If you ask any researcher which online outlets they use to find relevant journal articles, there’s a good chance that Google Scholar will be at the top of their list. The 2018 “How Readers Discover Content in Scholarly Publications“ report found that researchers rated academic search engines as “the most important discovery resource when searching for journal articles,” and Google Scholar is among the most widely used free academic search engines available. A 2015 survey on 101 Innovations in Scholarly Communication also found that 92% of academics surveyed used Google Scholar.
With so many researchers using Google Scholar, it’s a search engine that all journal publishers should prioritize. Google Scholar stands apart as one of the most accessible and sophisticated academic search engines available. Inclusion in Google Scholar can help expand the accessibility, reach, and, consequently, the impacts of the articles you publish.
Despite the seemingly magical ability of Google to answer any search query with endless results, it’s important for publishers to know that the search engine can only index content its crawlers are able to find (more on crawlers below!). Google Scholar also has specific inclusion criteria. If you want all of your journal articles to be added to Google Scholar, you must take steps to ensure that they can be found by the search engine and that Google Scholar recognizes your journal website as a legitimate source.
In this blog post, we overview how Google Scholar works, the benefits of Google Scholar indexing, and what you need to know to have your journal articles added to Google Scholar. Let’s get started!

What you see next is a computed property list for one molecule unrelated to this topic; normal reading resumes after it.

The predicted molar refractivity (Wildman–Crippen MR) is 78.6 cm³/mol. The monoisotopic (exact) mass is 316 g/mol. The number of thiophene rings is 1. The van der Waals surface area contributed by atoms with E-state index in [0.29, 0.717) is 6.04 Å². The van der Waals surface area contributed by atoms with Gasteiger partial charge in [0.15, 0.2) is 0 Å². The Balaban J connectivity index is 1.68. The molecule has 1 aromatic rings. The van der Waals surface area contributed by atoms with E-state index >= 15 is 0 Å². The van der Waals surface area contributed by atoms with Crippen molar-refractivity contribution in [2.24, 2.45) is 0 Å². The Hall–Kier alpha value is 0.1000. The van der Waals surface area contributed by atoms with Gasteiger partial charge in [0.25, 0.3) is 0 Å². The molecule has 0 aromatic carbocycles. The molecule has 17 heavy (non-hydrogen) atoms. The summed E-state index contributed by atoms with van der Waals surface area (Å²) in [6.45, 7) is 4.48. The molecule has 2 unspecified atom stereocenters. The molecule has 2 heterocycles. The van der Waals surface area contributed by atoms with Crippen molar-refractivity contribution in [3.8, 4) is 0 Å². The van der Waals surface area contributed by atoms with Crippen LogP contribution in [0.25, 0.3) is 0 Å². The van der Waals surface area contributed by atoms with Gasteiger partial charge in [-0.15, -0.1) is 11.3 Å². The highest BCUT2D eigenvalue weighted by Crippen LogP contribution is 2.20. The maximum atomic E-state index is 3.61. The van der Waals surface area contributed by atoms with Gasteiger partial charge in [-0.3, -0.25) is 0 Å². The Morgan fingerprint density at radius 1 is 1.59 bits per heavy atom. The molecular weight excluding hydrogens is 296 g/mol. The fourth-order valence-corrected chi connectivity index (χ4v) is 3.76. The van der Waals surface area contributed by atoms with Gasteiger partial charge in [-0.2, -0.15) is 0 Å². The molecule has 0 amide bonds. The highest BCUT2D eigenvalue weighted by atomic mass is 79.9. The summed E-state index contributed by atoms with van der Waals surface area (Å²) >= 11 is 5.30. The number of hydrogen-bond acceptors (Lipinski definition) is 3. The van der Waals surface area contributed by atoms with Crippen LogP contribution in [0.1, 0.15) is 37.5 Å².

Since you’re reading this blog post, you likely know about Google Scholar as an academic search tool. But you may not be entirely sure of how Google Scholar processes content or how it compares to Google’s general search engine. Before we get into the specific benefits of Google Scholar and its inclusion requirements, let’s first take a look at what Google Scholar is exactly and how it works.
Like Google, Google Scholar is a crawler-based search engine. Crawler-based search engines are able to index machine-readable metadata or full-text files automatically using “web crawlers,” also known as “spiders” or “bots,” which are automated internet programs that systematically “crawl” websites to identify and ingest new content.
Google Scholar has access to all of the crawlable scholarly content published on the web, with the ability to index entire publisher and journal websites as well as the ability to use the citations in the articles it has indexed to find other related content. Google Scholar includes content across academic disciplines, from all countries, and in all languages. Recent research, including Michael Gusenbauer’s article “Google Scholar to overshadow them all? Comparing the sizes of 12 academic search engines and bibliographic databases,” has found that Google Scholar is the world’s largest academic search engine, containing over 380 million records.